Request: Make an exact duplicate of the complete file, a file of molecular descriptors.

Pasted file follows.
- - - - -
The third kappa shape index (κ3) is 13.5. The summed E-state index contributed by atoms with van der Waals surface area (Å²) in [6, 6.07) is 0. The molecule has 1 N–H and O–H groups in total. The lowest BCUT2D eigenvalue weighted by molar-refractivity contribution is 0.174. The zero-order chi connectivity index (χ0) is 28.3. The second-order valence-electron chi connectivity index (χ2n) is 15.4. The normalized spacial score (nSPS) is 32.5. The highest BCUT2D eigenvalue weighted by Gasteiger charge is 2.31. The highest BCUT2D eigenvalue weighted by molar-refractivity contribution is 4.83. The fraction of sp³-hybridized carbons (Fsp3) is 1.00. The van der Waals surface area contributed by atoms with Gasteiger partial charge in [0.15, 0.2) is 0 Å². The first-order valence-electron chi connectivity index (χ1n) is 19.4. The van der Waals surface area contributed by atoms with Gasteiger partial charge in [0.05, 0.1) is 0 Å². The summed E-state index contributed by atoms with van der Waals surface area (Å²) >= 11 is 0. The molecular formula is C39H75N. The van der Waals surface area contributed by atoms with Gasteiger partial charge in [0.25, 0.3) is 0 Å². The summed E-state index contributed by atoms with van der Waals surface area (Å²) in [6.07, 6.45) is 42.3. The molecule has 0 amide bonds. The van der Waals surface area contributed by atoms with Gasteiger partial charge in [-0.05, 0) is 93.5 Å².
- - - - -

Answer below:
The third kappa shape index (κ3) is 13.5. The summed E-state index contributed by atoms with van der Waals surface area (Å²) in [6, 6.07) is 0. The molecule has 1 N–H and O–H groups in total. The lowest BCUT2D eigenvalue weighted by molar-refractivity contribution is 0.174. The zero-order chi connectivity index (χ0) is 28.3. The second-order valence-electron chi connectivity index (χ2n) is 15.4. The normalized spacial score (nSPS) is 32.5. The highest BCUT2D eigenvalue weighted by Gasteiger charge is 2.31. The highest BCUT2D eigenvalue weighted by molar-refractivity contribution is 4.83. The fraction of sp³-hybridized carbons (Fsp3) is 1.00. The van der Waals surface area contributed by atoms with Gasteiger partial charge in [0.15, 0.2) is 0 Å². The first-order valence-electron chi connectivity index (χ1n) is 19.4. The van der Waals surface area contributed by atoms with Gasteiger partial charge in [0.05, 0.1) is 0 Å². The summed E-state index contributed by atoms with van der Waals surface area (Å²) >= 11 is 0. The molecular formula is C39H75N. The van der Waals surface area contributed by atoms with Gasteiger partial charge in [0.25, 0.3) is 0 Å². The summed E-state index contributed by atoms with van der Waals surface area (Å²) in [6.07, 6.45) is 42.3. The molecule has 0 amide bonds. The van der Waals surface area contributed by atoms with Gasteiger partial charge in [-0.05, 0) is 93.5 Å².